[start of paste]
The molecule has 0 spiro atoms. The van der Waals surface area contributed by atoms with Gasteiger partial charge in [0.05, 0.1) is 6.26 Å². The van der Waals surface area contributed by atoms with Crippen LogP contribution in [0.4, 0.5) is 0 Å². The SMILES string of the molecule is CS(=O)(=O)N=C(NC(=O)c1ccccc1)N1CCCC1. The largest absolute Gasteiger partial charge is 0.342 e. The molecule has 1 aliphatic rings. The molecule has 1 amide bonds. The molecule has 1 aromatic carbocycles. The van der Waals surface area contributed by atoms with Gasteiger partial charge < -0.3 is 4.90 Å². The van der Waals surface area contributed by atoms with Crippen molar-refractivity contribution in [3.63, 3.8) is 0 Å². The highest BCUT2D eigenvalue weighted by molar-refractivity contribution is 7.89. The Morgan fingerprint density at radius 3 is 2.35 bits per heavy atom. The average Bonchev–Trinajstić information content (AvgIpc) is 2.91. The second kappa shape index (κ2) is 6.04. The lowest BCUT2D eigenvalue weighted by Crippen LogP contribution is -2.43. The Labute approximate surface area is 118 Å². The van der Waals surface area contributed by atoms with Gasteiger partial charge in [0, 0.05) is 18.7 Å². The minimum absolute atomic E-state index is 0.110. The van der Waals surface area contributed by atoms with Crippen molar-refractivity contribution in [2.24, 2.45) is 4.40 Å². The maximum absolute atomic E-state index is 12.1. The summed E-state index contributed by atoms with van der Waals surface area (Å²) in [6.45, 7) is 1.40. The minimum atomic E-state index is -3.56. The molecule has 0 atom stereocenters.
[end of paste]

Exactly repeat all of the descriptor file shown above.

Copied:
The molecule has 0 spiro atoms. The van der Waals surface area contributed by atoms with Gasteiger partial charge in [0.05, 0.1) is 6.26 Å². The van der Waals surface area contributed by atoms with Crippen LogP contribution in [0.4, 0.5) is 0 Å². The SMILES string of the molecule is CS(=O)(=O)N=C(NC(=O)c1ccccc1)N1CCCC1. The largest absolute Gasteiger partial charge is 0.342 e. The molecule has 1 aliphatic rings. The molecule has 1 amide bonds. The molecule has 1 aromatic carbocycles. The van der Waals surface area contributed by atoms with Gasteiger partial charge < -0.3 is 4.90 Å². The van der Waals surface area contributed by atoms with Crippen molar-refractivity contribution in [3.63, 3.8) is 0 Å². The highest BCUT2D eigenvalue weighted by molar-refractivity contribution is 7.89. The Morgan fingerprint density at radius 3 is 2.35 bits per heavy atom. The average Bonchev–Trinajstić information content (AvgIpc) is 2.91. The second kappa shape index (κ2) is 6.04. The lowest BCUT2D eigenvalue weighted by Crippen LogP contribution is -2.43. The Labute approximate surface area is 118 Å². The van der Waals surface area contributed by atoms with Gasteiger partial charge in [0, 0.05) is 18.7 Å². The minimum absolute atomic E-state index is 0.110. The van der Waals surface area contributed by atoms with Crippen molar-refractivity contribution in [2.24, 2.45) is 4.40 Å². The maximum absolute atomic E-state index is 12.1. The summed E-state index contributed by atoms with van der Waals surface area (Å²) in [6.45, 7) is 1.40. The minimum atomic E-state index is -3.56. The molecule has 0 atom stereocenters.